Repository with assignments using the Test Informed Learning with Examples (TILE) method to integrate testing into existing programming courses for free.
Test Informed Learning with Examples (TILE), is a new approach to introduce software testing in introductory and advanced programming courses in the following ways:
Test Informed Learning with Examples was inspired by Test-driven learning (TDL). TDL was coined in 2006 by Janzen and Saiedian 1. It describes a pedagogical approach to teaching computer programming that involves introducing and exploring new programming concepts using examples and exercises that evolve around testing. When teaching programming many examples are being given, programming is often learned through examples. Examples related to testing take the same effort to present than other examples. Janzen et. al. 2 3 continued their work more in the direction of Test Driven Development (TDD) such they diverted from their initial TDL ideas. As a consequence, at this moment, there does not exist a clearly defined approach that can be used by any teacher to effortless introduce TDL in their programming course. To fill this gap, we developed TILE, Test Informed Learning with Examples.
We distinguish different types of TILES:
Circleas a domain. If the domain does not influence the concepts we are teaching, then it can be replaced with examples from the testing domain directly.
Here we provide one assigments of each type of the approach. The assignments have different levels of difficulty and cover different programming concepts. They can be used in existing courses but are also created to show the possibilities of using TILE with existing assignment. Eacht assignment end with some information about the testing aspects that are integrated in the assignment.
Make a program that receive values for three variables
c, and interchange their values as follows:
btakes the value of
ctakes the value of
atakes the value of
This must be done WITHOUT using auxiliary variables, that is, additional helper variables that are not a, b or c, and are used to store some values.
The execution of the program should result in the following:
>>> %Run Enter the value of the variable a: 4 Enter the value of the variable b: 2 Enter the value of the variable c: 7 The value of a is 7 The value of b is 4 The value of c is 4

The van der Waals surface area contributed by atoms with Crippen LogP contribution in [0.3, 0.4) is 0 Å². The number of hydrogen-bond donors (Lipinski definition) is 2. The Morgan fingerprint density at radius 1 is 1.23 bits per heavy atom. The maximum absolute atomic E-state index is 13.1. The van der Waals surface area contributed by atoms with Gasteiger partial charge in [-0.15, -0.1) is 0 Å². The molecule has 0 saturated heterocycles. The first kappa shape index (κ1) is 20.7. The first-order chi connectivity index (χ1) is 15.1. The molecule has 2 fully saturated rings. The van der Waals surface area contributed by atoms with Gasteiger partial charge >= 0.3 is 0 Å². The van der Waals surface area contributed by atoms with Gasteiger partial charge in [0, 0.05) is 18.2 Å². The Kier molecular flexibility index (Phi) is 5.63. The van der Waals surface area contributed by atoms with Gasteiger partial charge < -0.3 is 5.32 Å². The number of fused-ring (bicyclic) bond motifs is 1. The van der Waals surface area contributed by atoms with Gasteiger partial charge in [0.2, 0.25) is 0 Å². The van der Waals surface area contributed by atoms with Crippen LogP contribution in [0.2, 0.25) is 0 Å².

Execute tests through the console and check the output.
Does your program work for negative numbers?
Does it work for characters?
Does it work for reals? Can
c have different types?
Should your program work for all these cases?
This exercise was TILEd by adding the last paragraph. We explicitly ask the students to test for different types of values. Most students, because of the example execution convert the user input to 'int', but that is not necessary for the swapping, anything can be swappped. Asking them to test with all kinds of values makes them aware of the assumptions they made when reading the exercises and hence how testing is good to find errors.
Implement a program that reads three integer values: day, month, and year of a person’s birth. Using this data, the program should show a four-digit PIN associated with the date of birth. The PIN is calculated as:
For example, if the date entered is 29 9 1975, the PIN would be 1 9 6 6:
>>> %Run Enter your day of birth: 29 Enter your month of birth: 9 Enter your year of birth: 1975 Your PIN is 1 9 6 6
|test case ID||inputs||expected output (PIN)|
|1||10||12||1522||1 3 7 2|
|2||1||1||1||1 1 1 0|
|3||27||3||1978||9 3 9 6|
|4||55||28||300||0 0 0 3|
|5||356||903||1568||1 3 9 1|
Look at test cases 4 and 5. Are they valid? Inputs 55 and 356 are not valid numbers for a day of birth. However, our program works and calculates a PIN. Our programming language does not know what birthdays are and when they are valid. For the programming language, the 3 inputs are simply whole numbers. If we want our program not to calculate a PIN when the date is not valid, then we should add conditions that verify the inputs.
A table with test cases was added and the students were made aware of the test cases that not really contained valid dates but still calculated a PIN number.
Mad Libs is a phrase template word game where a player asks others for a list of words to substitute for blanks in a story, often comical or nonsensical, and which will be read aloud later. We are going to make a little Mad Libs.
Look at the following example:
We need to ask the player for the following words in English:
So for these examples, our program returns:
Whether you write computer programs to solve problems or just for fun, it is very important that you ALWAYS TEST your code for bugs.
Try other inputs and try to come up with a funny phrase.
This TILE contains the message that testing is important.
Imagine you just wrote a program that sorts a list of numbers and evidently now you need to test it. Write a program that helps you test your software. The program should ask you whether you took care of all the special cases and you answer yes or no. At the end, the program tells you how well you did. Below is an example of the output your program should produce. Try to extend the possible cases with other important things to test (there are at least two that are useful to add).
Hello! I'm gonna help you improve your sorting program! Did you check a basic case like: [3, 1, 8] is sorted into [1, 3, 8]? (y/n) y Excellent! Did you check what happens when the list is empty? (y/n) y Nice. Did you check what happens for a list with a single element, like ? (y/n) y Well done! Did you verify it also works with negative numbers, like [4, -8, 10]? (y/n) n You’d better try that right now! That was my last question! You took care of 75% of the cases. Well done!